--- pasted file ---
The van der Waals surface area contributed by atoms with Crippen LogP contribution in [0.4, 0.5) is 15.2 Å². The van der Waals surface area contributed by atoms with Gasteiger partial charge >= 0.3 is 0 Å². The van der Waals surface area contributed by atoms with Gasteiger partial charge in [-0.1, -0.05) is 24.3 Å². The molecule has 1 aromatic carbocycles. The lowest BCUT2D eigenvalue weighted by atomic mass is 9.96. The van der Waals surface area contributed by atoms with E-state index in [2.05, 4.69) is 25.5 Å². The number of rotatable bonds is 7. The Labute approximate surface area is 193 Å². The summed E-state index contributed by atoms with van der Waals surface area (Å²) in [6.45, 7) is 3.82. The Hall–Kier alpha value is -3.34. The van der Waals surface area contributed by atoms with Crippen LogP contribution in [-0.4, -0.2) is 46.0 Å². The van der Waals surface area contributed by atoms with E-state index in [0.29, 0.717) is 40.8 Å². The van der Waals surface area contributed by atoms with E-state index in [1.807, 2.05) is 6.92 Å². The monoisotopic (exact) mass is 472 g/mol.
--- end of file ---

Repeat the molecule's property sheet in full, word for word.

The van der Waals surface area contributed by atoms with Crippen LogP contribution in [0.4, 0.5) is 15.2 Å². The van der Waals surface area contributed by atoms with Gasteiger partial charge >= 0.3 is 0 Å². The van der Waals surface area contributed by atoms with Gasteiger partial charge in [-0.1, -0.05) is 24.3 Å². The molecule has 1 aromatic carbocycles. The lowest BCUT2D eigenvalue weighted by atomic mass is 9.96. The van der Waals surface area contributed by atoms with E-state index in [2.05, 4.69) is 25.5 Å². The number of rotatable bonds is 7. The Labute approximate surface area is 193 Å². The summed E-state index contributed by atoms with van der Waals surface area (Å²) in [6.45, 7) is 3.82. The Hall–Kier alpha value is -3.34. The van der Waals surface area contributed by atoms with Crippen LogP contribution in [-0.4, -0.2) is 46.0 Å². The van der Waals surface area contributed by atoms with E-state index in [0.29, 0.717) is 40.8 Å². The van der Waals surface area contributed by atoms with E-state index in [1.807, 2.05) is 6.92 Å². The monoisotopic (exact) mass is 472 g/mol.